What noise from the nursery concerns George and Lydia in "The Veldt"?

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George and Lydia are anxious in general over the amount of time their children, Wendy and Peter, are spending in the nursery, watching scenes of the African veldt on their giant viewscreens. However, what most worries them are the repeated screams they hear as the lions kill their prey. The lions appear bloodthirsty and frightening, and the screams, for some reason, sound familiar to the parents.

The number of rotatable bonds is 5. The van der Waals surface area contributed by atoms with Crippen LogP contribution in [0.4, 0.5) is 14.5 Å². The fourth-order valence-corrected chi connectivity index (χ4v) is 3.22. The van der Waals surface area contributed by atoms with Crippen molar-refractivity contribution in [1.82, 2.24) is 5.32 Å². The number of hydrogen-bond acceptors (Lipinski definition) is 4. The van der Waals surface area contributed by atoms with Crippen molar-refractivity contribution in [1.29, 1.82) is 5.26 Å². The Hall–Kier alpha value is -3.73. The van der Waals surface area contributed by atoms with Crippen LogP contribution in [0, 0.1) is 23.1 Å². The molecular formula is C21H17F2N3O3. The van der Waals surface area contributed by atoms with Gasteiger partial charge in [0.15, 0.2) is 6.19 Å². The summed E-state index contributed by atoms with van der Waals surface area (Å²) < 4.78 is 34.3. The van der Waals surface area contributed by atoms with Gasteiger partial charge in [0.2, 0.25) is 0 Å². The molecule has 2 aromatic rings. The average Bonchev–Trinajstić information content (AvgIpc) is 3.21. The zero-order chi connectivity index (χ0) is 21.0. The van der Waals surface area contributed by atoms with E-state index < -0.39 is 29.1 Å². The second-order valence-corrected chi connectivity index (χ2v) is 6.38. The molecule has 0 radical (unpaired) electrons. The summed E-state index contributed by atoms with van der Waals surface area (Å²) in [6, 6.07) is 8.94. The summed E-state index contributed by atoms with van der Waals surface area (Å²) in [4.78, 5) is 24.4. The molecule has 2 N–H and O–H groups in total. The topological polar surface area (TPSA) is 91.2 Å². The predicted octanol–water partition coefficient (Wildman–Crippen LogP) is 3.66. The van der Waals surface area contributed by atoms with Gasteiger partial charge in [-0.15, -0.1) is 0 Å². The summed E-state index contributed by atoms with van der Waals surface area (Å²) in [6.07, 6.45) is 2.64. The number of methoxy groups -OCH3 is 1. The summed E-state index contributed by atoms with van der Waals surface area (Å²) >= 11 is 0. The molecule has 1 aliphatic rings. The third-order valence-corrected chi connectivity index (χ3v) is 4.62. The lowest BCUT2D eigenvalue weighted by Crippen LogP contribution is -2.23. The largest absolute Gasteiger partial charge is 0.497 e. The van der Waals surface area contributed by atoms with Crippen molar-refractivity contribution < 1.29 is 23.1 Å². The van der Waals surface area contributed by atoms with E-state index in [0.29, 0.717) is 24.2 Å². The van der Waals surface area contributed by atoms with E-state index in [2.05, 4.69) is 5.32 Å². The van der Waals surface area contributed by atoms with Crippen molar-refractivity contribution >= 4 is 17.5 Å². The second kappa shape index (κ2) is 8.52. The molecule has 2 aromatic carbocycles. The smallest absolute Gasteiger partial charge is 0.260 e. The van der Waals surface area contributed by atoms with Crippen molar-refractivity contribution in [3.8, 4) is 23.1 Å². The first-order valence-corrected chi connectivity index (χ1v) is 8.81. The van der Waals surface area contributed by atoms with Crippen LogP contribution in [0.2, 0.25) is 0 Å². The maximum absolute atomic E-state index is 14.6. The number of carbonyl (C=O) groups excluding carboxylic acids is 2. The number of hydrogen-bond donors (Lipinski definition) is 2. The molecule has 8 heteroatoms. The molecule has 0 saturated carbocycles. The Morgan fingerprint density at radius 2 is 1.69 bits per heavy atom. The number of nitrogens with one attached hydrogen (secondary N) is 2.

The whole panorama of the veldt troubles the parents deeply: it is a hot, unpleasant and savage place, with animals feeding on bloody meat and vultures circling overhead. Wendy and Peter seem obsessed with it. The parents decide, finally, that they are going to shut down the nursery and start afresh, which upsets the children greatly. Only at the very end of the story, when they are trapped inside the nursery, do the parents realize that the screams they have been hearing are their own.

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